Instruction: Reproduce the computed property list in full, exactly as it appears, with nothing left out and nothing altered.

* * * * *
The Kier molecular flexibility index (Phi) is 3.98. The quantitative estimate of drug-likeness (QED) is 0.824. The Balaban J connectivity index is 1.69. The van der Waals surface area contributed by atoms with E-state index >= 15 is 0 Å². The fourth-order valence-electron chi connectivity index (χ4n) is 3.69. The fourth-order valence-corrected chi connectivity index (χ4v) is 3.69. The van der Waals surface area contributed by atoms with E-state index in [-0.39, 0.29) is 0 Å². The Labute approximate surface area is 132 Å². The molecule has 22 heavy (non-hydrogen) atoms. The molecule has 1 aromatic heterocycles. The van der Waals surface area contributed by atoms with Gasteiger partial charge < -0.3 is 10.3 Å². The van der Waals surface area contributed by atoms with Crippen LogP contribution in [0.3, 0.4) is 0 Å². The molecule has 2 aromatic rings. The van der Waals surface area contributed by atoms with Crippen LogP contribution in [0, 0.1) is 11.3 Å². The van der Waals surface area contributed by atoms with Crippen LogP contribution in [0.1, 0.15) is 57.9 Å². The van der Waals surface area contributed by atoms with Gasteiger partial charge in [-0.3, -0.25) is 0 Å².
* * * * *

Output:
The Kier molecular flexibility index (Phi) is 3.98. The quantitative estimate of drug-likeness (QED) is 0.824. The Balaban J connectivity index is 1.69. The van der Waals surface area contributed by atoms with E-state index >= 15 is 0 Å². The fourth-order valence-electron chi connectivity index (χ4n) is 3.69. The fourth-order valence-corrected chi connectivity index (χ4v) is 3.69. The van der Waals surface area contributed by atoms with E-state index in [-0.39, 0.29) is 0 Å². The Labute approximate surface area is 132 Å². The molecule has 22 heavy (non-hydrogen) atoms. The molecule has 1 aromatic heterocycles. The van der Waals surface area contributed by atoms with Gasteiger partial charge < -0.3 is 10.3 Å². The van der Waals surface area contributed by atoms with Crippen LogP contribution in [0.3, 0.4) is 0 Å². The molecule has 2 aromatic rings. The van der Waals surface area contributed by atoms with Crippen LogP contribution in [0, 0.1) is 11.3 Å². The van der Waals surface area contributed by atoms with Crippen LogP contribution in [0.1, 0.15) is 57.9 Å². The van der Waals surface area contributed by atoms with Gasteiger partial charge in [-0.3, -0.25) is 0 Å².